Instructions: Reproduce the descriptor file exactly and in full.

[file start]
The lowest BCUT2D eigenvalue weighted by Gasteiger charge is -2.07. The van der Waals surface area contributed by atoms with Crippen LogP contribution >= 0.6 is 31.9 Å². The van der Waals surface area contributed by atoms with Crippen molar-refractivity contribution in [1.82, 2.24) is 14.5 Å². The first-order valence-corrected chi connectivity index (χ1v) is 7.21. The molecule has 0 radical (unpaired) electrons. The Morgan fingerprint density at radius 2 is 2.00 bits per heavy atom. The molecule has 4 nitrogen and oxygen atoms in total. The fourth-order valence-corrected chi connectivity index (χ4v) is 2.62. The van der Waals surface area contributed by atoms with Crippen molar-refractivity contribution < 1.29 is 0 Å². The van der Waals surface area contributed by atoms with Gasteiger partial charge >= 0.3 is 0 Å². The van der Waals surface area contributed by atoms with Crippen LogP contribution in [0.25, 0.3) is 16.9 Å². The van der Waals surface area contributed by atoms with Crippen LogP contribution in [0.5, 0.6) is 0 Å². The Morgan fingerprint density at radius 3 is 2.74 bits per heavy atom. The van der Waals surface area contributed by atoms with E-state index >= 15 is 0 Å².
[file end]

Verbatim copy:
The lowest BCUT2D eigenvalue weighted by Gasteiger charge is -2.07. The van der Waals surface area contributed by atoms with Crippen LogP contribution >= 0.6 is 31.9 Å². The van der Waals surface area contributed by atoms with Crippen molar-refractivity contribution in [1.82, 2.24) is 14.5 Å². The first-order valence-corrected chi connectivity index (χ1v) is 7.21. The molecule has 0 radical (unpaired) electrons. The Morgan fingerprint density at radius 2 is 2.00 bits per heavy atom. The molecule has 4 nitrogen and oxygen atoms in total. The fourth-order valence-corrected chi connectivity index (χ4v) is 2.62. The van der Waals surface area contributed by atoms with Crippen molar-refractivity contribution < 1.29 is 0 Å². The van der Waals surface area contributed by atoms with Gasteiger partial charge >= 0.3 is 0 Å². The van der Waals surface area contributed by atoms with Crippen LogP contribution in [0.25, 0.3) is 16.9 Å². The van der Waals surface area contributed by atoms with Crippen LogP contribution in [0.5, 0.6) is 0 Å². The Morgan fingerprint density at radius 3 is 2.74 bits per heavy atom. The van der Waals surface area contributed by atoms with E-state index >= 15 is 0 Å².